33. 33

    The nurse told her “I will not give you emergency contraceptives because it goes against my belief.”

    I just sacrificed a delicious Oats & Chocolate Fiber One bar to the Mighty Volcano God I happen to worship this week to try and get some wisdom on the subject. From the aether, a Great Voice whispered into my ear the following words:

    Fuck you, lady. And Fuck your little “beliefs” even more.

    (My Mighty Volcano God is truly Wise).

  34. 34
    Patricia Kayden says:

    The Bot is closing the gap with women voters, so all is well. Sensible people may have to leave Oklahoma for a less red state.

  35. 35
    Gus diZerega says:

    I will gladly pay higher taxes to cover the moving costs of monsters like these people enabling them to leave the US for another country that fits their beliefs better, perhaps Saudi Arabia.

    If they complain SA does not welcome the demonic version of ‘Christianity’ that they practice, I would vote to expel a seriously red state and pay higher taxes to cover their costs of moving there.

    Just so they leave. They are not fit for civilized company.

  36. 36
    Nemesis says:

    Was the assault victim blah? Prly…

    Bet she was dressed all slutty and shit so the doc said no go with the medical treatments he is compelled to provide. There is a place in hell for this fuckstick.

  37. 37
    debg says:

    @Walker: Go to ABL’s cross-posting, and you’ll see her link to an Oklahoma news show. It turns out that the doctor was female. There was no nurse mentioned in the mom’s account. The mom told the news reporter that the doctor stated her own religious beliefs led her to deny emergency contraception. That hospital’s statement said they performed no exam because they had no SANE nurses available. Mom and daughter went to a second hospital where the daughter did get a rape exam, and “treatment” (unspecified), and advice to report the first doctor.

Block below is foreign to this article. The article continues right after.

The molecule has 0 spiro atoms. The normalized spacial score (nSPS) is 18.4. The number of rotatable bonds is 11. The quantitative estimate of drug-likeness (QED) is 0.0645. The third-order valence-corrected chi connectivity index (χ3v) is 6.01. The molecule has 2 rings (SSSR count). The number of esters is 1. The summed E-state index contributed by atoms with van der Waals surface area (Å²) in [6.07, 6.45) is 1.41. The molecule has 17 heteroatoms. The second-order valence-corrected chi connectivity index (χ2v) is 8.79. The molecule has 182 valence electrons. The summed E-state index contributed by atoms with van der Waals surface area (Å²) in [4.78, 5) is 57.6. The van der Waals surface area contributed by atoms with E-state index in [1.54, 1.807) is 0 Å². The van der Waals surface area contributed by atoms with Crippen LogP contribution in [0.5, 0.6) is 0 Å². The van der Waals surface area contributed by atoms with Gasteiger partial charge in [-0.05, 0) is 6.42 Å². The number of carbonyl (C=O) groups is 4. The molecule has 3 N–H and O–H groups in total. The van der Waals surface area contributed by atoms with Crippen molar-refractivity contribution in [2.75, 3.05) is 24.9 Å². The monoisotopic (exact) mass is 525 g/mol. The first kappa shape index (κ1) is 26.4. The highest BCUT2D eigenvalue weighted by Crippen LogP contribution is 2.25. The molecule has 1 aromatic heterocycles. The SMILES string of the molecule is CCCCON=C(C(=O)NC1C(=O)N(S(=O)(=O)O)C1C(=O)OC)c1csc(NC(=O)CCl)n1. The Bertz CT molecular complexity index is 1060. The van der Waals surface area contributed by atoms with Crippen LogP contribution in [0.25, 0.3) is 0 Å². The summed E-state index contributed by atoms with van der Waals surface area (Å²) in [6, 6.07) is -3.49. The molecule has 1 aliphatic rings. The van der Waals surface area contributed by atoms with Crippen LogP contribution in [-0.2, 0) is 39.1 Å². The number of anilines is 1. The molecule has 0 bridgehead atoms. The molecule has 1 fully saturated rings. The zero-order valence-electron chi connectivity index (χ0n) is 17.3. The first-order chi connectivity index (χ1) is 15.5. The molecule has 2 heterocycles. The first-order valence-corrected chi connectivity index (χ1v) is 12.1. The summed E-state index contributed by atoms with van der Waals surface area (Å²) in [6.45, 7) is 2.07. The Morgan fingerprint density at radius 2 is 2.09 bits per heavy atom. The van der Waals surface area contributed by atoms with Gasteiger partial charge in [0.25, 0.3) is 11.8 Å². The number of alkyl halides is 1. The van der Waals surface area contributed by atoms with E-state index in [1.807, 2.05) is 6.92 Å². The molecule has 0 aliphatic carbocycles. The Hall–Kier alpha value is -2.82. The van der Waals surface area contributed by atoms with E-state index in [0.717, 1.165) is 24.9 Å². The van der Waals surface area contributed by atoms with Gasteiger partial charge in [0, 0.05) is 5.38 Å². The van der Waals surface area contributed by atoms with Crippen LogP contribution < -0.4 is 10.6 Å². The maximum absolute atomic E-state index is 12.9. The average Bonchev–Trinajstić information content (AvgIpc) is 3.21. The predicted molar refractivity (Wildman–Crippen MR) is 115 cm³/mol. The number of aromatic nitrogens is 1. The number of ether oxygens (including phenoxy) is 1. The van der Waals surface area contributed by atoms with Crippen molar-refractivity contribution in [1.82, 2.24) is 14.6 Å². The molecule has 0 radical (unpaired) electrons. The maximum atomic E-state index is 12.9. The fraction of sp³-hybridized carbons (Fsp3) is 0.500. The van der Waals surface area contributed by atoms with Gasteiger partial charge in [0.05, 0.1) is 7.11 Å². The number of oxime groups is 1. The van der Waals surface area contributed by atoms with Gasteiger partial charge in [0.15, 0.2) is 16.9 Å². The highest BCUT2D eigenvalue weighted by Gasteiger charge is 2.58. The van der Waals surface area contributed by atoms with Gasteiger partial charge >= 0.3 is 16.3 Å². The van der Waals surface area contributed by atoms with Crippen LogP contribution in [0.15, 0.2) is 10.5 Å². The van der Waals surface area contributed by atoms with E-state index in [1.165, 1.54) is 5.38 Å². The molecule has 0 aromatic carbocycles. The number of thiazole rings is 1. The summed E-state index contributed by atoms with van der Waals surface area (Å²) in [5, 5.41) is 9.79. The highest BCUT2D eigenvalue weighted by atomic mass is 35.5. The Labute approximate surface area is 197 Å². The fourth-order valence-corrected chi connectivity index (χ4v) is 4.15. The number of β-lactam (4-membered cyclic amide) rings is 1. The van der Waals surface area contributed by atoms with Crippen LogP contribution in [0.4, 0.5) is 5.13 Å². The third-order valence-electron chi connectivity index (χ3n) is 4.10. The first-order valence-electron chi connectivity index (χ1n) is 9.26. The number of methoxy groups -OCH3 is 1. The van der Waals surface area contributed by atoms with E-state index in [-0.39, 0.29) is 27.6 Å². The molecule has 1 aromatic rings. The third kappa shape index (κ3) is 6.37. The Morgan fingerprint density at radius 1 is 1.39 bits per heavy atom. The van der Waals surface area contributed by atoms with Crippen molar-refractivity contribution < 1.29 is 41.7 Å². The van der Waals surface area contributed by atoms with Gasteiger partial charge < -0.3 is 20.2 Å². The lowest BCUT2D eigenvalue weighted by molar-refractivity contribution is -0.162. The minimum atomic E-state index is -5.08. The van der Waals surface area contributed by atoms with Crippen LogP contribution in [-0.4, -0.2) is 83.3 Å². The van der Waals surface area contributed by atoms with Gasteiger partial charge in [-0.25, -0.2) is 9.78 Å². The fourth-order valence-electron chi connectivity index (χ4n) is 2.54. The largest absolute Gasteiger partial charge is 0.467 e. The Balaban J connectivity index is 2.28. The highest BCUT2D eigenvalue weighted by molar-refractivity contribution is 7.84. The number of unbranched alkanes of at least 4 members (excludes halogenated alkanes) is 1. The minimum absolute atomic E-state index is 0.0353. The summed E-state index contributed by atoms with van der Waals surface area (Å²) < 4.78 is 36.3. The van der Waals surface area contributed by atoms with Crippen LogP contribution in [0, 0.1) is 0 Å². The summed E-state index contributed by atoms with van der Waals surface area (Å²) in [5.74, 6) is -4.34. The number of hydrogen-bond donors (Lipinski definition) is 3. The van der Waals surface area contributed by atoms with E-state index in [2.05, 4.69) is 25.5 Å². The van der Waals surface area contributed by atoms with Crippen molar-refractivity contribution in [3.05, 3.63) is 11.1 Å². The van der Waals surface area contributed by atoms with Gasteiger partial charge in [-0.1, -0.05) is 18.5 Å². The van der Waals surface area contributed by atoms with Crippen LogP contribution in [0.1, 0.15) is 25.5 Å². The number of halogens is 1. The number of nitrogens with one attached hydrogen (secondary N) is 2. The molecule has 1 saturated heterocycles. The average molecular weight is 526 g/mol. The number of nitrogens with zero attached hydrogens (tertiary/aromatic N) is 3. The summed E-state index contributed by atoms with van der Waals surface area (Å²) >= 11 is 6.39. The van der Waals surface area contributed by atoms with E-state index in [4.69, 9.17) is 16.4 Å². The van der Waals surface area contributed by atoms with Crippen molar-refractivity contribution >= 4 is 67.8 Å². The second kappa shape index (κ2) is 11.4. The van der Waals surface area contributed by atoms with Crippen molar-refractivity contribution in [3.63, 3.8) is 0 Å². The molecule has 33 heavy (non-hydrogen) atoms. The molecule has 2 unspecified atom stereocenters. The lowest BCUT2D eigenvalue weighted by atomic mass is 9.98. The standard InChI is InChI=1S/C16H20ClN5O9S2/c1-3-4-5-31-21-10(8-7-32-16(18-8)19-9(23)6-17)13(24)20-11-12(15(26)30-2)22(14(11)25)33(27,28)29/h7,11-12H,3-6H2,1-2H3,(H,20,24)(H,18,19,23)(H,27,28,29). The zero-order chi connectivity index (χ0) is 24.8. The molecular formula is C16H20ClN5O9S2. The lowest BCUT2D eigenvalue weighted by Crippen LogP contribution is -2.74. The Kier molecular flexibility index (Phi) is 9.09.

ABL, if you could correct some of the inaccuracies in the report you cite, that would be really helpful. I want to pass on word of this incident, but the details have to be right.

  38. 38
    Lihtox says:

    Has someone started a list of doctors who refuse treatment in these cases, or perhaps a certification program for those who vow to never refuse treatment? (Though certification could put doctors in danger from pro-lifers I suppose; perhaps calling out doctors who do refuse would be better.)

  39. 39
    PWL says:

    There’s a special place in Hell for that doctor. And there’s a special place in Hell for any religion that fosters and condones such behavior.

  40. 40
    D. Mason says:

    I find it ironic that if Jesus were real and alive today he would rebuke these people in the strongest terms a legitimate savior could muster.

  41. 41
    IrishGirl says:

    Well, this poor young woman could have also faced a perfectly legal rejection by the Pharmacist and if she lived in AZ, rejection and/or harassment from her therapist. The number of professions who are getting “conscience clauses” seems to be growing and oddly enough (actually not oddly, this is expected) their conscience only seems to apply to issues that affect women.